I was reminded in the end of Sebald's 'Rings of Saturn' (no bad comparison); it's 'a walk outdoors with one of your smartest friends'. A little directionless, but all of it fascinating. ( )
  Andy_Dingley | Mar 13, 2024 |
Ostensibly about the geology of the Basin and Range province in the western United States, but in truth an introduction to the history of geology and the author's series on the geology of the United States as experienced across Interstate 80.

In this volume the author spends much time with Prof. Deffeyes of Princeton, whom we learn is really interested in discovering the silver the miners of a previous era overlooked or did not find of sufficient quality to dedicate time and effort to mine.

The author interweaves an explanation of geologic concepts and a sketch of geologic history and the human history of geology and understanding the environment. The rest of the series is anticipated.

There is some discussion of the Basin and Range as a spreading area in which, at some point, a new sea will open up, just like the Red Sea and the Great Rift Valley from Israel to Kenya.

Of the volumes in the series this is the most uneven; its ending isn't even really much of an ending, leaving the author and reader kind of hanging in Winnemucca, Nevada.

But still an interesting exploration into the geology of America. ( )
  deusvitae | Oct 26, 2023 |
McPhee gave me some useful perspectives about where I grew up, basin and range, in southern Idaho. ( )
  mykl-s | Jun 4, 2023 |
John McPhee’s Annals of the Former World is a five-book masterpiece of geology. The series was awarded the Pulitzer Prize in 1999.

Basin and Range is book one in the series. Basin and Range is a term for landscapes that have parallel mountains and valleys. The Great Basin in the Western United States is one of the best examples of this type of topography.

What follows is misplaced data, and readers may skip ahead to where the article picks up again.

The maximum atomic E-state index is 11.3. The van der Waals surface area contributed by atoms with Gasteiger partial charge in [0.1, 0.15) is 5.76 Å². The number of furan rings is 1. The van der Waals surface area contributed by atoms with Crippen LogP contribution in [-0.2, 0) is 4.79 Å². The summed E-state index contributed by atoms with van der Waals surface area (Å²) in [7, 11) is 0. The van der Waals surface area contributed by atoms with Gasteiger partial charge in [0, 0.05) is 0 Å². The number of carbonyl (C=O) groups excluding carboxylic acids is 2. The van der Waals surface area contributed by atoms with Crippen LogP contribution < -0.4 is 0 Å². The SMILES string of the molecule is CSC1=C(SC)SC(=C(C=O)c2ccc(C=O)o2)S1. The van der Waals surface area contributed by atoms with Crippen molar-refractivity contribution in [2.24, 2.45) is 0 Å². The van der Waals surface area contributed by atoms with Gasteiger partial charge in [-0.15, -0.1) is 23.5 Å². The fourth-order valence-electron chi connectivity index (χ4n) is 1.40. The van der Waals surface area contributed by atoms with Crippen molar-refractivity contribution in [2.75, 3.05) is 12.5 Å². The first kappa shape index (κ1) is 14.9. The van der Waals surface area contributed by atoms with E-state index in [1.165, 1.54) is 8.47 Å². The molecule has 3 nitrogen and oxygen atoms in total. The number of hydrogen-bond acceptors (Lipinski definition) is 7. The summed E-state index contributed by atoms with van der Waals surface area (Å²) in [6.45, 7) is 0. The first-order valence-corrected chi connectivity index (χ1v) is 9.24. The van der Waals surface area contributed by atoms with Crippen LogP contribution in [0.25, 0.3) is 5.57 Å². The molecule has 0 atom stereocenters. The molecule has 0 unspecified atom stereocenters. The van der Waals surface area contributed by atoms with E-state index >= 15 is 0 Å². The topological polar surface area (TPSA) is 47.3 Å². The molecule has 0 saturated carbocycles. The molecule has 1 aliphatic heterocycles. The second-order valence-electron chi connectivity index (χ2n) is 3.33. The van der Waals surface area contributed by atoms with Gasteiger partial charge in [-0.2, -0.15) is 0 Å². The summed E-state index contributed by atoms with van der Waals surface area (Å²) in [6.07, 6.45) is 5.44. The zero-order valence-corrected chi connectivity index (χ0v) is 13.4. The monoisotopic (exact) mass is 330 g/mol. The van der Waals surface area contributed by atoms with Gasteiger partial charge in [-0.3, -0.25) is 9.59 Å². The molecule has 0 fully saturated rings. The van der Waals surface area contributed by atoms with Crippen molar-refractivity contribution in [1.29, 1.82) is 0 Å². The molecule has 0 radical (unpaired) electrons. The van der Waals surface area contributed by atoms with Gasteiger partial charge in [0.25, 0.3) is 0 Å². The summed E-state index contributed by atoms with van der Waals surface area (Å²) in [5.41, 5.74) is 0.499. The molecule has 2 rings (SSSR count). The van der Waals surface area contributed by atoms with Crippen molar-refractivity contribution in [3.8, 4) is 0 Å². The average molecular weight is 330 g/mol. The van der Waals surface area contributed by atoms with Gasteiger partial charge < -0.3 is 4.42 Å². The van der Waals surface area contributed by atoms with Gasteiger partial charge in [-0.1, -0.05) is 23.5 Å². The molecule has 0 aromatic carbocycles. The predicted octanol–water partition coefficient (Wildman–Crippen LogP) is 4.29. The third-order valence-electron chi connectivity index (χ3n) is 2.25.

One of the major themes of this book is the radical new (at the time) idea of seafloor spreading. This controversial theory shook the geology world in the 1960s. The idea is that new earth crust is created in the oceans at midoceanic ridges and pushes outwards from there. This process explains continental drift and plate tectonics. If McPhee had to sum up the book with one sentence he said it would be this: The summit of Mt. Everest is marine limestone.

McPhee tells many kinds of stories in this book. It’s partly a travelogue of trips he took with a geologist through the Great Basin along I-80. He explains Earth’s processes that formed the landscape he sees along the interstate.

But he also tells the stories of geologists today. They don’t all see geology the same. A new idea like seafloor spreading is not universally accepted all at once. Many geologists even fought against it.

One of my favorite parts of the book is when McPhee talks about “deep time,” his term for explaining geological time. It is the best example I’ve read of comprehending large-scale time frames that are counted in millions or even billions of years.